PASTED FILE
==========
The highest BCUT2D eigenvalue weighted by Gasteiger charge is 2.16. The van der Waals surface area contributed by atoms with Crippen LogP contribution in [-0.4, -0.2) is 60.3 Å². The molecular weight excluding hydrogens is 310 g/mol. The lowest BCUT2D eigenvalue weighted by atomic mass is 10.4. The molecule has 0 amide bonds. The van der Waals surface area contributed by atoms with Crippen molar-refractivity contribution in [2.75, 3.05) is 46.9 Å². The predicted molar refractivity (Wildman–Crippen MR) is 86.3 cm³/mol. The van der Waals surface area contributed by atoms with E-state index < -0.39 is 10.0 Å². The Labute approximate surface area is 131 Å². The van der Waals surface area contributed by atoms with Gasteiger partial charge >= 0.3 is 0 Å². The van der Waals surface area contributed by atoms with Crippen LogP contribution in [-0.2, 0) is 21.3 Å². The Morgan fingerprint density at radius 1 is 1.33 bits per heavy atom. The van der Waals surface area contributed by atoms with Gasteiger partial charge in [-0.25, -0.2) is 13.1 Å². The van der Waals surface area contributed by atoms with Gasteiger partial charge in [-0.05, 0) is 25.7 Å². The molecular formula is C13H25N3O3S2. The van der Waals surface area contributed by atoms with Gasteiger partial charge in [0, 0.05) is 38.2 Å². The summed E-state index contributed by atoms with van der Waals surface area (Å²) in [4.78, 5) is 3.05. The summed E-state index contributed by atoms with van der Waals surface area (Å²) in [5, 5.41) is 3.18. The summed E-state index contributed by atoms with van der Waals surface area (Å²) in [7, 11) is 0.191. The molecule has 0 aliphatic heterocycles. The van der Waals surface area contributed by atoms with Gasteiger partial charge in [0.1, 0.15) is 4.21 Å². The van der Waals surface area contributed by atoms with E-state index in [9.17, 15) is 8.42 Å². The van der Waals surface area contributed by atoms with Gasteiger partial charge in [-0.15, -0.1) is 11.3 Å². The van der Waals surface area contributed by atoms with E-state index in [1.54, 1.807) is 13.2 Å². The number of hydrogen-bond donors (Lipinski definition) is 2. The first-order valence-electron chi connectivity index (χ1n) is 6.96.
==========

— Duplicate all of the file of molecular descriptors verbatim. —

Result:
The highest BCUT2D eigenvalue weighted by Gasteiger charge is 2.16. The van der Waals surface area contributed by atoms with Crippen LogP contribution in [-0.4, -0.2) is 60.3 Å². The molecular weight excluding hydrogens is 310 g/mol. The lowest BCUT2D eigenvalue weighted by atomic mass is 10.4. The molecule has 0 amide bonds. The van der Waals surface area contributed by atoms with Crippen molar-refractivity contribution in [2.75, 3.05) is 46.9 Å². The predicted molar refractivity (Wildman–Crippen MR) is 86.3 cm³/mol. The van der Waals surface area contributed by atoms with E-state index < -0.39 is 10.0 Å². The Labute approximate surface area is 131 Å². The van der Waals surface area contributed by atoms with Gasteiger partial charge >= 0.3 is 0 Å². The van der Waals surface area contributed by atoms with Crippen LogP contribution in [-0.2, 0) is 21.3 Å². The Morgan fingerprint density at radius 1 is 1.33 bits per heavy atom. The van der Waals surface area contributed by atoms with Gasteiger partial charge in [-0.25, -0.2) is 13.1 Å². The van der Waals surface area contributed by atoms with Gasteiger partial charge in [-0.05, 0) is 25.7 Å². The molecular formula is C13H25N3O3S2. The van der Waals surface area contributed by atoms with Gasteiger partial charge in [0, 0.05) is 38.2 Å². The summed E-state index contributed by atoms with van der Waals surface area (Å²) in [4.78, 5) is 3.05. The summed E-state index contributed by atoms with van der Waals surface area (Å²) in [5, 5.41) is 3.18. The summed E-state index contributed by atoms with van der Waals surface area (Å²) in [7, 11) is 0.191. The molecule has 0 aliphatic heterocycles. The van der Waals surface area contributed by atoms with Gasteiger partial charge in [0.1, 0.15) is 4.21 Å². The van der Waals surface area contributed by atoms with E-state index in [9.17, 15) is 8.42 Å². The van der Waals surface area contributed by atoms with Gasteiger partial charge in [-0.15, -0.1) is 11.3 Å². The van der Waals surface area contributed by atoms with E-state index in [1.54, 1.807) is 13.2 Å². The number of hydrogen-bond donors (Lipinski definition) is 2. The first-order valence-electron chi connectivity index (χ1n) is 6.96.